Fifty-eight years ago, on May 3, 1947, the postwar Constitution of Japan came into effect. Today this new national charter, underscored by its pacifist principles, is broadly accepted by the Japanese public. Yet, strange as it may seem, this is a constitution enacted by Imperial order, not by popular vote.
According to a textbook definition, constitutions divide into two categories: those established by referendum and those promulgated by a king or emperor. The Japanese Constitution was promulgated on Nov. 3, 1946, under an Imperial edict in which the Emperor expressed “deep pleasure” that the foundation had been laid for the construction of a new Japan in accordance with the will of the Japanese people.
It is not known exactly how the new charter was written in the immediate postwar years. What is clear, though, is that it represents, procedurally, a revision of the Meiji Constitution of 1889, also known as the Constitution of the Great Empire of Japan.
The Japanese people participated only indirectly in the revision since the old Constitution had been approved by the Imperial Parliament. In other words, Japanese citizens were not given an opportunity to express their will individually, although the present Constitution makes clear that sovereign power “resides with the people.”
If a constitutional reform bill is put to a referendum, the Japanese people will formally exercise their right to create a constitution on their own for the first time since the end of World War II. Although that opportunity may not come anytime soon, how to change the Constitution is now a realistic question.
Recently the constitutional research panels in both houses of the Diet released their final reports after completing five years of debate. Although wide differences remain — particularly on the issue of national security — there is no doubt that points of argument have been sorted out.
The ruling Liberal Democratic Party, which observes its 50th anniversary this autumn, is planning to unveil a draft of the new Constitution it envisions. The Democratic Party of Japan, the largest opposition group, is moving toward drafting its own revision plan. Any amendment, however, must be approved by referendum, as stated in the Constitution. Currently, however, no specific rules are established for holding such a popular vote. So the LDP and its coalition partner, New Komeito, are pushing for a “national referendum bill.” The DPJ is reportedly moving in the same direction.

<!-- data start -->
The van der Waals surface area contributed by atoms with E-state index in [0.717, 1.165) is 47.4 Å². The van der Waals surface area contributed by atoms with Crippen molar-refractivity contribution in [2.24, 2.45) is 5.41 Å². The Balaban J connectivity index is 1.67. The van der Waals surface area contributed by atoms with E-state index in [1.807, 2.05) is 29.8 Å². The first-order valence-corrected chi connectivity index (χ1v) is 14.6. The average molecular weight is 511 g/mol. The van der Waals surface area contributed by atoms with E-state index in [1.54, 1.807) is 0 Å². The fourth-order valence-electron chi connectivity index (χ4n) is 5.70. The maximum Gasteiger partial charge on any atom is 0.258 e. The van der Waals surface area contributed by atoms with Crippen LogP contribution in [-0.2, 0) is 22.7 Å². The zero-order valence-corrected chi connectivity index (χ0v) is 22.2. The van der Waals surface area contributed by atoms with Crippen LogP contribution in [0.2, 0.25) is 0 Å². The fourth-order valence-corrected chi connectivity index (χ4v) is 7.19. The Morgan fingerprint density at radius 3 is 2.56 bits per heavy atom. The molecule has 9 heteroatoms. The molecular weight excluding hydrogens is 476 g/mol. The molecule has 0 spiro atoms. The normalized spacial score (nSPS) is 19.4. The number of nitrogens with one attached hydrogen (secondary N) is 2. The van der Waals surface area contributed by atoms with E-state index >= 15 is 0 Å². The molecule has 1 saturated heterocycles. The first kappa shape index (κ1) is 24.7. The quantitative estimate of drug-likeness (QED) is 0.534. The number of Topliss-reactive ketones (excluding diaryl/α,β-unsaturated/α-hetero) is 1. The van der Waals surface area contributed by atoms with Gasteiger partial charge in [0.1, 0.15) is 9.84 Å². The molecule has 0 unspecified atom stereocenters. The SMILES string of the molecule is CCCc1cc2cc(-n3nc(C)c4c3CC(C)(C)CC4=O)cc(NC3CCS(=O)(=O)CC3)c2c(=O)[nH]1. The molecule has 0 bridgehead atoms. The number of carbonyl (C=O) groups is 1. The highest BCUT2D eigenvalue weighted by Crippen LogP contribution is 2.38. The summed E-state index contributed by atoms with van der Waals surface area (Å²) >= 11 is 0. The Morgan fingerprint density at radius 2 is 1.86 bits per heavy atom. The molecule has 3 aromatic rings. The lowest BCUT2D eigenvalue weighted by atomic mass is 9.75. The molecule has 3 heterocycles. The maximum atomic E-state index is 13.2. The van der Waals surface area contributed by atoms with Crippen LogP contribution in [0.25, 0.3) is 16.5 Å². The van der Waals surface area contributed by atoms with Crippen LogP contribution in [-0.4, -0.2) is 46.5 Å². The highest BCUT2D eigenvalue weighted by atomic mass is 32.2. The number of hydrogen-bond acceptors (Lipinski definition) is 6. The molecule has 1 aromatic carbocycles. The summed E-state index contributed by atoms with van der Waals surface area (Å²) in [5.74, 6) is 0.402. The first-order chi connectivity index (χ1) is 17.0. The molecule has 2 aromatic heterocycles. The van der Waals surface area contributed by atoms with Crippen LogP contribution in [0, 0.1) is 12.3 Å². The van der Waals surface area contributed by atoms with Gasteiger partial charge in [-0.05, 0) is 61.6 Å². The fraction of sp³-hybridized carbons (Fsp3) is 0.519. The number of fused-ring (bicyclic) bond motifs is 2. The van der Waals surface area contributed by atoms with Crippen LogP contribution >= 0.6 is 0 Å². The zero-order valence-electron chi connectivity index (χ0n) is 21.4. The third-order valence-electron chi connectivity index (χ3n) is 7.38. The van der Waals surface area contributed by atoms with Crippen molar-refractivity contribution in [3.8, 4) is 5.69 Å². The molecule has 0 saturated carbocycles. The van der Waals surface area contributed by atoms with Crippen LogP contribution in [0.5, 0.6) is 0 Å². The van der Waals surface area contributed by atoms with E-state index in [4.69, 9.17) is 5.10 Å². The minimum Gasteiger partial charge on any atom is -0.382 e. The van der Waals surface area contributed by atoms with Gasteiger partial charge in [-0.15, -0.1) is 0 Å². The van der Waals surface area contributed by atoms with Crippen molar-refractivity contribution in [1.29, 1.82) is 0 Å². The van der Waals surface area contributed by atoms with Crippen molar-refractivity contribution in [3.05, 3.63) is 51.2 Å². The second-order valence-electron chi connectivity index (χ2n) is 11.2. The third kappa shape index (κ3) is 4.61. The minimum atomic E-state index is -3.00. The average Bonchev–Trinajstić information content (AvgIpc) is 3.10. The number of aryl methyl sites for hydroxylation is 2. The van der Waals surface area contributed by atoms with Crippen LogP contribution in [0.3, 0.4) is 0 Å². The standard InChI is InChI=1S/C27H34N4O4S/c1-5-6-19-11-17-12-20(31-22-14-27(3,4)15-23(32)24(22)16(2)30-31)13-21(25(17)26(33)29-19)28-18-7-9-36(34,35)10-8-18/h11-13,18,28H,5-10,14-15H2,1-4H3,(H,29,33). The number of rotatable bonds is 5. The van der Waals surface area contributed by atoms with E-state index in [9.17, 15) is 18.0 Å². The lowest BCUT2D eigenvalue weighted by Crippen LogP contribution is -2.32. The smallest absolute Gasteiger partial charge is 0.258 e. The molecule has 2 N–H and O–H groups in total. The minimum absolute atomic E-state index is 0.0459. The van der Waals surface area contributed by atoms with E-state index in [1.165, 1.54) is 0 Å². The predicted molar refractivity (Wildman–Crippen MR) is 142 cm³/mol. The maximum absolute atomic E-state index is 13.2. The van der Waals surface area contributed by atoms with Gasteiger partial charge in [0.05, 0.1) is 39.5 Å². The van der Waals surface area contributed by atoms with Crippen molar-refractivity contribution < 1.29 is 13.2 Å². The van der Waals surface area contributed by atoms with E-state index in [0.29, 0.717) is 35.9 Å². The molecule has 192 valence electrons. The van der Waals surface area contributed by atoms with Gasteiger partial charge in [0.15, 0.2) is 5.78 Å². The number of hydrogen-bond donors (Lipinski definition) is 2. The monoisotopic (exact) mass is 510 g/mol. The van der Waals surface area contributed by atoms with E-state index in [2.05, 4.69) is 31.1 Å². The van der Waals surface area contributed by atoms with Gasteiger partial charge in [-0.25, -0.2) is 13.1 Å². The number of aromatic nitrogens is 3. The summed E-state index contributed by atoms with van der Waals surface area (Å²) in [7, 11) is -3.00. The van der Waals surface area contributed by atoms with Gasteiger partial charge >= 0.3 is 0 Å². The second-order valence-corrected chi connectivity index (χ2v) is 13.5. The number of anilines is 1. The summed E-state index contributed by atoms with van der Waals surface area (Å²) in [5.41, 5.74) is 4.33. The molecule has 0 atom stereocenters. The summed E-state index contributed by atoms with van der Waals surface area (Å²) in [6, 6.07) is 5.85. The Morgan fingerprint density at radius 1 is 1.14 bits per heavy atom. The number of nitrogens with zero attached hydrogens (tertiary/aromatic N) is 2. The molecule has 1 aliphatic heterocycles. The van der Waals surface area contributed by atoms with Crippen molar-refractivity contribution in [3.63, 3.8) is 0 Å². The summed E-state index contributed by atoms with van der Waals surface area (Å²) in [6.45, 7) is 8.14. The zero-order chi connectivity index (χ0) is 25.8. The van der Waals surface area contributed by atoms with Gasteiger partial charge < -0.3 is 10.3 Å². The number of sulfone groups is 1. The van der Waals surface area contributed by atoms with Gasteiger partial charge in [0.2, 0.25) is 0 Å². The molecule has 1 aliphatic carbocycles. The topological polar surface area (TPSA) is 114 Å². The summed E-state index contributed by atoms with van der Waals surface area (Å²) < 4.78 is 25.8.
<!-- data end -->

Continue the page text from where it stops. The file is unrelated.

It is important that the proposed legislation sets the kind of ground rules that allow for effective voter participation in the constitutional amendment process. For that purpose, a number of specific questions need to be addressed: First is whether a referendum should be held on specific changes or general issues. Second, what should be the minimum age of eligible voters? Should it be 20 or 18? Third, how soon should a referendum be held after it is proposed? Fourth, should restrictions be imposed on the media, such as banning publication of advance opinion polls?
On the first question, the coalition plan remains vague. It says only that decisions will be made later during the drafting of an amendment bill. The DPJ is also undecided. The Social Democratic Party believes that voters should express their views on specific changes.
The question boils down to this: What is the best method of allowing the people to create their own constitution? Answers are complicated by the diversity of issues involved, ranging from the war-renouncing Article 9 to the right to a clean environment.
Many people, while opposing any change to the article, want to see the environmental right included. Others are wary of codifying too many rights in the national charter. Still others maintain that the law should explicitly state the right to self-defense.
Given such divergent opinions, a “package” referendum that sets aside specific questions would only confuse the voters. In such a general ballot, many may vote no, thinking that it is better to keep the status quo, or yes if they feel that change will somehow improve things.
Since such a referendum could not accurately reflect the will of the people, it may be that politicians aiming for a package vote want to change the controversial Article 9 under cover of generally acceptable proposals, such as inserting the environmental right. Holding a referendum on an item-by-item basis will be best.
Imposing media restrictions is out of the question. The worry is that, in extreme cases, reporting in favor of certain constitutional changes might be prohibited. For the people to choose a constitution of their own, it is essential to allow free and active expression of opinion as well as freedom of the press.
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